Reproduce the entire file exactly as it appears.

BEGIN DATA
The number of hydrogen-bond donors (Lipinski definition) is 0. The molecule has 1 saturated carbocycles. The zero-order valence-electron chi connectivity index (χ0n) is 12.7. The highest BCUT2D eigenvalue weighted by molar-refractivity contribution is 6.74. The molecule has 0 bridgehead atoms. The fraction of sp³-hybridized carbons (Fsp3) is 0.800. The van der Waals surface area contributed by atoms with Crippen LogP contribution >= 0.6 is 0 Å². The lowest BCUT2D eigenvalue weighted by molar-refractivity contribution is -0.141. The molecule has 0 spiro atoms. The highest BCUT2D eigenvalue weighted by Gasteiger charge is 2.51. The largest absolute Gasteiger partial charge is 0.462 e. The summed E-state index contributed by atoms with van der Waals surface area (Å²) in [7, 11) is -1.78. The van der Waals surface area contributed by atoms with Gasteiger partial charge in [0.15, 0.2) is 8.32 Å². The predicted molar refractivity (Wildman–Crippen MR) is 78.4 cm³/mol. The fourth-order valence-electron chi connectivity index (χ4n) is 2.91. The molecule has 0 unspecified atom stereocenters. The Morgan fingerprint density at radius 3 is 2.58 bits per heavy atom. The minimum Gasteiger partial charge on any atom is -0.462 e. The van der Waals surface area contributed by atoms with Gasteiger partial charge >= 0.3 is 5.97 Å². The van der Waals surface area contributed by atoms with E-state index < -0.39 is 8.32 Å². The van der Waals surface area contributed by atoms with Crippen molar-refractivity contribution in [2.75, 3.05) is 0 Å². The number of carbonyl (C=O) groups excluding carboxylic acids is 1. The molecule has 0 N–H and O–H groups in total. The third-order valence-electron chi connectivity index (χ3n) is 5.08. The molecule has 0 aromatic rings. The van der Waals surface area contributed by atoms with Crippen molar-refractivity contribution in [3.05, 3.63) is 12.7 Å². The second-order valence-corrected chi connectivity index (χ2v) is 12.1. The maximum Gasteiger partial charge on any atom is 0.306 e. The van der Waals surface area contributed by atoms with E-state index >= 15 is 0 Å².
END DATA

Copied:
The number of hydrogen-bond donors (Lipinski definition) is 0. The molecule has 1 saturated carbocycles. The zero-order valence-electron chi connectivity index (χ0n) is 12.7. The highest BCUT2D eigenvalue weighted by molar-refractivity contribution is 6.74. The molecule has 0 bridgehead atoms. The fraction of sp³-hybridized carbons (Fsp3) is 0.800. The van der Waals surface area contributed by atoms with Crippen LogP contribution >= 0.6 is 0 Å². The lowest BCUT2D eigenvalue weighted by molar-refractivity contribution is -0.141. The molecule has 0 spiro atoms. The highest BCUT2D eigenvalue weighted by Gasteiger charge is 2.51. The largest absolute Gasteiger partial charge is 0.462 e. The summed E-state index contributed by atoms with van der Waals surface area (Å²) in [7, 11) is -1.78. The van der Waals surface area contributed by atoms with Gasteiger partial charge in [0.15, 0.2) is 8.32 Å². The predicted molar refractivity (Wildman–Crippen MR) is 78.4 cm³/mol. The fourth-order valence-electron chi connectivity index (χ4n) is 2.91. The molecule has 0 unspecified atom stereocenters. The Morgan fingerprint density at radius 3 is 2.58 bits per heavy atom. The minimum Gasteiger partial charge on any atom is -0.462 e. The van der Waals surface area contributed by atoms with Gasteiger partial charge >= 0.3 is 5.97 Å². The van der Waals surface area contributed by atoms with E-state index < -0.39 is 8.32 Å². The van der Waals surface area contributed by atoms with Crippen molar-refractivity contribution in [2.75, 3.05) is 0 Å². The number of carbonyl (C=O) groups excluding carboxylic acids is 1. The molecule has 0 N–H and O–H groups in total. The third-order valence-electron chi connectivity index (χ3n) is 5.08. The molecule has 0 aromatic rings. The van der Waals surface area contributed by atoms with Crippen molar-refractivity contribution in [3.05, 3.63) is 12.7 Å². The second-order valence-corrected chi connectivity index (χ2v) is 12.1. The maximum Gasteiger partial charge on any atom is 0.306 e. The van der Waals surface area contributed by atoms with E-state index >= 15 is 0 Å².